Monthly Archives

December 2017

Featured Winter's Prey

Narrator Lance Rasmussen on Winter’s Prey

December 6, 2017

It seems that everything important in life comes with a waiting period: marriage, children, the perfect job, and, yes, even audiobooks. As we’re in the waiting period for the release of Winter’s Prey in audiobook format, I have the privilege of sharing something really special with you. Narrator Lance Rasmussen has put together the following video to say thank you to everyone who has helped make this project possible and who has cheered it on along the way.

We hope you enjoy the tour of Lance’s studio and the story of what inspired him to become a voice actor. He also shares which Winter’s Prey character is his favorite, which voice was the most difficult (This one might surprise you!), and a whole lot more!

(Visit Lance’s Website Here!)

(Interested in learning more about Performance Audio? Find them here on Facebook.)

Thank you again to everyone who has had a part in this project. If you haven’t already, please be sure to subscribe below! I’ll let you know as soon as the audiobook has made it to Audible, Amazon, and iTunes! (You’ll also get an excerpt from Book 2 just for signing up!)

Featured Roses at Sunset

Christmas in Twin Pines

December 5, 2017

I had hoped to have Book 3, Roses at Sunset, out by Christmas. That has proven to be impossible. (Because I’m making some awesome changes that will make the story SO much better!) So, I thought I would share a little from the Christmas celebrations in the book. Below you’ll find the first excerpt. I hope you enjoy this glimpse into Christmas in Twin Pines! Be watching for Christmas in Grassdale later this month.

Christmas was as Christmas should be. A fresh dusting of snow covered the ground, and a sapphire sky gleamed above. Inside, the hearth was warm and the love of each heart was warmer still. Jon and Hannah arrived with Samuel shortly after the others had finished their morning chores and were putting the finishing touches on breakfast. Jon and Marc moved Papa from his bed to the red chair, and carried him to the sitting area so he could join the family for the day. Just as Marc tucked a quilt over his father’s legs, a knock at the front door signaled the Nausbaum’s arrival, and their circle was complete. Soon, they were crowding into their places in the sitting area.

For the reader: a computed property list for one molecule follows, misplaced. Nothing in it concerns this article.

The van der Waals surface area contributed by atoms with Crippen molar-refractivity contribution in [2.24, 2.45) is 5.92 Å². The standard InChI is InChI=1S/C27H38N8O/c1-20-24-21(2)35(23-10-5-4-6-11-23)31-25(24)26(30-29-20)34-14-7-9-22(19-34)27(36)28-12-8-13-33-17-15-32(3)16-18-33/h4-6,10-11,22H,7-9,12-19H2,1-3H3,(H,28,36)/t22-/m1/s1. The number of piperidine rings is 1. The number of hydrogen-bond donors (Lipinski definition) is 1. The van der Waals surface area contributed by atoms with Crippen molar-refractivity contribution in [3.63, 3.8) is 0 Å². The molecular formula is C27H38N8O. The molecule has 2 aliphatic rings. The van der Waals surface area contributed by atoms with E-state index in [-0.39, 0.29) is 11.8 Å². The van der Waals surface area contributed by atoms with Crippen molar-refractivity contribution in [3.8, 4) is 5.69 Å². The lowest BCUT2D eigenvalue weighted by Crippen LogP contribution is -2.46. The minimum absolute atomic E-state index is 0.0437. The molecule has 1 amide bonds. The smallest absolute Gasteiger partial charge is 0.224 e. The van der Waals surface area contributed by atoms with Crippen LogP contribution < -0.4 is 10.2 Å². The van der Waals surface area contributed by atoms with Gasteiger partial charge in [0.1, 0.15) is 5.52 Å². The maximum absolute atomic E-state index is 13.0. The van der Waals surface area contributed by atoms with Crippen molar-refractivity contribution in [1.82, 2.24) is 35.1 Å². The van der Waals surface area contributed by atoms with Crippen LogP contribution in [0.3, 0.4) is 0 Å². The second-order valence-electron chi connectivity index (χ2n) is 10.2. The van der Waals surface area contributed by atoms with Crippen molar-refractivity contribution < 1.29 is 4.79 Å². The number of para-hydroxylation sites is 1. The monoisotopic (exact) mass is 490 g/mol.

“Ah,” Jon said, dropping onto the floor near the Christmas tree, “he’s thinking it again, Ma. I can see it in his eyes.”

“What are you talking about?” the woman replied as she made her way to her rocker.

“Marc. He’s sitting here thinking he should build another sofa, and then reminding himself that he’d have to build another house to put it in.”

Marcus laughed. “It’s true. That’s exactly what I was thinking.” The young man glanced around the room, taking in the happy faces of each member of his family, and sighed. “Well, Jon, since we’ve all managed squeeze in here, would you like to read the Christmas story this year?”

“I’ll pass. I can’t compete with your reading.”

“There’s no competition.”

Jon shook his head. “I don’t even like to hear myself read aloud. I don’t want to subject anyone else to that misery.”

“It’s not that bad, love,” Hannah encouraged.

The doctor grunted. “Not that bad, but not that good either. I’ll tell you what, Marc, I’ll practice with my boys over the next year. When Christmas rolls around next year, I’ll be ready to take my turn.”